As Dina grew older, he began to show more human-like behaviors. He learned how to use a restroom, he began to eat normally, dress, walk upright, and even started wearing shoes.

However, the wolf boy also continued to howl and bark, which led people to believe he was trying to communicate with them. Dina would never learn to speak the human language, yet he developed a sense of understanding and could share in his way with the caretakers of the orphanage.

While the caretakers had limited success bonding with Dina, the “wolf boy” did form a bond with another feral child. The two children had a lot in common, and they quickly became friends. They would often play together, and Dina would teach the other boy how to do things like holding a cup and drinking out of it.

It was clear that Dina was more comfortable around other feral children than he was around humans. That never seemed to change, even as the Dina grew older.

Dina Sanichar’s Death

Despite spending the better part of 20 years at the orphanage, Dina made little more progress in his transformation to more human behaviors. For example, even though he ate from a plate, he would always smell his food first and never seemed to want anything but raw meat.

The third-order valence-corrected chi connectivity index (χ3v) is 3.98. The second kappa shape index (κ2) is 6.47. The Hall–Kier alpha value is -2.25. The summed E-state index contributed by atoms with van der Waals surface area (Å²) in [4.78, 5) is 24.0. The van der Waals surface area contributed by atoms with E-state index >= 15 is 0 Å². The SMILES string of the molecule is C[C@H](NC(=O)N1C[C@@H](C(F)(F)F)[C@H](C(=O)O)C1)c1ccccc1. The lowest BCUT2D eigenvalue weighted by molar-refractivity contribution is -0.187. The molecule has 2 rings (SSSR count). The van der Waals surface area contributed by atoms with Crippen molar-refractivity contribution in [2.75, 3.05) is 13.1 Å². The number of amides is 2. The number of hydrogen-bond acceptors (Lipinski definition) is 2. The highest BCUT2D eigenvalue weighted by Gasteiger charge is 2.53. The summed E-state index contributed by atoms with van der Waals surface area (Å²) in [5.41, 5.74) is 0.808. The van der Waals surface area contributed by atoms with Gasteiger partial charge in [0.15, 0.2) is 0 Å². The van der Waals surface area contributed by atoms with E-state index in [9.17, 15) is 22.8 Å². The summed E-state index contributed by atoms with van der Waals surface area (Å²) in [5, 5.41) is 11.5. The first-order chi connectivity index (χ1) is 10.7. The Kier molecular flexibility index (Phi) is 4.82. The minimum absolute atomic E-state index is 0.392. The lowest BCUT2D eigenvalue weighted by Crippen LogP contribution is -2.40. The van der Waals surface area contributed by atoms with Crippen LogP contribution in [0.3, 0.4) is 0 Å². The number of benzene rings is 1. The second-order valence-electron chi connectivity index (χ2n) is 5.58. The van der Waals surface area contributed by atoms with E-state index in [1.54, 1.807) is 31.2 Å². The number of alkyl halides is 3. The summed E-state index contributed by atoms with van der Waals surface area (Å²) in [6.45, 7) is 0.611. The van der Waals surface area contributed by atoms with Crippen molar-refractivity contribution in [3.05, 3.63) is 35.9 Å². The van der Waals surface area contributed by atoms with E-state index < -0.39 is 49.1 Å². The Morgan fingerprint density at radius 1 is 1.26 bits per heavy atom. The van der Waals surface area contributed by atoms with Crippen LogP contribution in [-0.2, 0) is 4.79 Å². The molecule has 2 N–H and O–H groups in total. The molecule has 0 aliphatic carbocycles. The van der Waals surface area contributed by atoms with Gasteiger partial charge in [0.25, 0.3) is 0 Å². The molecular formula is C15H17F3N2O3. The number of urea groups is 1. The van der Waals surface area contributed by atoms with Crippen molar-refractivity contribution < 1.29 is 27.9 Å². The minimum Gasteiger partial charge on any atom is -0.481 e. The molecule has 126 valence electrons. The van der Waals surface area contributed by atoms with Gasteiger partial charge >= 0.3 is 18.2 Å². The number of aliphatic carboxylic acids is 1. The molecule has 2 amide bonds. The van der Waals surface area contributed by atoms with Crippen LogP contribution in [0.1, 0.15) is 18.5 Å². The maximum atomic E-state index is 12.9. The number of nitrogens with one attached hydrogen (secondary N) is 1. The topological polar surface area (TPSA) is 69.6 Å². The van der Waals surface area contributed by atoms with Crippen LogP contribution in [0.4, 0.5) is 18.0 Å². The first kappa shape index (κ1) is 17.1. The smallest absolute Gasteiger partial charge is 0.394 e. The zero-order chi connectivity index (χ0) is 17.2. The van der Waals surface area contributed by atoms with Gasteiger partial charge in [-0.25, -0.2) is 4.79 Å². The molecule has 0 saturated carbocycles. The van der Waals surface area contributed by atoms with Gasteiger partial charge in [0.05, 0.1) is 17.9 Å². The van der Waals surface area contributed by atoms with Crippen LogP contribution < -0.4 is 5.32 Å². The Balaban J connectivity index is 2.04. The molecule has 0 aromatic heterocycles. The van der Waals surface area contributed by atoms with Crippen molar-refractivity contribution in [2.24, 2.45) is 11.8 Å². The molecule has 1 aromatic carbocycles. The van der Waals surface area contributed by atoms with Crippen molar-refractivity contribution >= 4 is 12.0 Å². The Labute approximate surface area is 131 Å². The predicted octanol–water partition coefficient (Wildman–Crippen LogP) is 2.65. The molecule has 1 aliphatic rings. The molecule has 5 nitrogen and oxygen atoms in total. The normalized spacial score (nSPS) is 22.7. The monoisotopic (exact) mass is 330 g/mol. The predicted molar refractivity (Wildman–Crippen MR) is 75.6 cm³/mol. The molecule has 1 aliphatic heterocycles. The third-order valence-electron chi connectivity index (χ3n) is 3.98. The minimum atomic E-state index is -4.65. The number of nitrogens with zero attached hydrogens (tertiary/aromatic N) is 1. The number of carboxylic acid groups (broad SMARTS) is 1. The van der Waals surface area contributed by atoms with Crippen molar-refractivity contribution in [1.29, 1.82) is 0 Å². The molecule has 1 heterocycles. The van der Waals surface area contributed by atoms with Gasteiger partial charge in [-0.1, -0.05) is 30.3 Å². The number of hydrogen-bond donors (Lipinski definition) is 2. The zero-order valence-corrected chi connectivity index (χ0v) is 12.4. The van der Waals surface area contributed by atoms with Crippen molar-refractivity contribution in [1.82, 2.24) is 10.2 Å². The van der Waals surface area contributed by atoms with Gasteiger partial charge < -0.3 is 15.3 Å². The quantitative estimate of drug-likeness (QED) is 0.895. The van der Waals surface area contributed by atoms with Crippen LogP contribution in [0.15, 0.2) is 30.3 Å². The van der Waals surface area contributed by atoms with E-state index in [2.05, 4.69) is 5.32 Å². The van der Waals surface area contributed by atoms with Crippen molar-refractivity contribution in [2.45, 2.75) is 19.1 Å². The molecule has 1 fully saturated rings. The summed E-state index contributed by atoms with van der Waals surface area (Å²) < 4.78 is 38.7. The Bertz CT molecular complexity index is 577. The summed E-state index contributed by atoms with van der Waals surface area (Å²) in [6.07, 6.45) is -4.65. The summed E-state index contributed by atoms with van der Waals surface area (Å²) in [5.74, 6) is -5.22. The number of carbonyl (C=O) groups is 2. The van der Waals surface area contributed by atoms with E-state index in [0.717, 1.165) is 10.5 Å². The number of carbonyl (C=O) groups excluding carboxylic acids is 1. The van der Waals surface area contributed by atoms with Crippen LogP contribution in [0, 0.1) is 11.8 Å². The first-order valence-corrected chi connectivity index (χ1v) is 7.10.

Unfortunately, dressing and walking upright weren’t the only human characteristics that Dina adopted in his time at the orphanage.

Oddly enough, Dina picked up the habit of smoking cigarettes from the caretakers. It’s not clear why he started smoking, but it’s speculated that he may have thought it made him look more human.

In any case, smoking took a toll on Dina’s health, as he developed a chainsmoking habit, and he eventually died of Tuberculosis in 1895. Sanichar lived a very short life and died at the age of 34. 

What Does Dina Sanichar’s Life Teach Us About Civilization?

Dina Sanichar was a unique individual. He was raised by wolves and spent his formative years in the jungle. Even though hunters took him to an orphanage, he never really learned how to be human.

In some ways, Dina Sanichar will always be more wolf than man. You could try to take the boy out of the jungle, but you can’t take the jungle out of the boy. Dina Sanichar’s story tells us that civilization is learned, not something instinctive.

Dina Sanichar never learned how to be human, but he still impacted the world. His story teaches us that even the most ferals have the potential to civilize others and make the world a better place. Yet, Dina’s story makes us question what it means to be human. What caused these children to become feral? Is it inherent in human nature or something that is learned?

Dina Sanichar’s story reminds us that we should never give up on anyone, no matter how feral they seem. There is always hope for rehabilitation and redemption.

It’s also a reason to consider society’s failings and question how children are raised. Are we doing enough to teach them about civilization? Or are we raising them in a way that makes them more likely to become feral?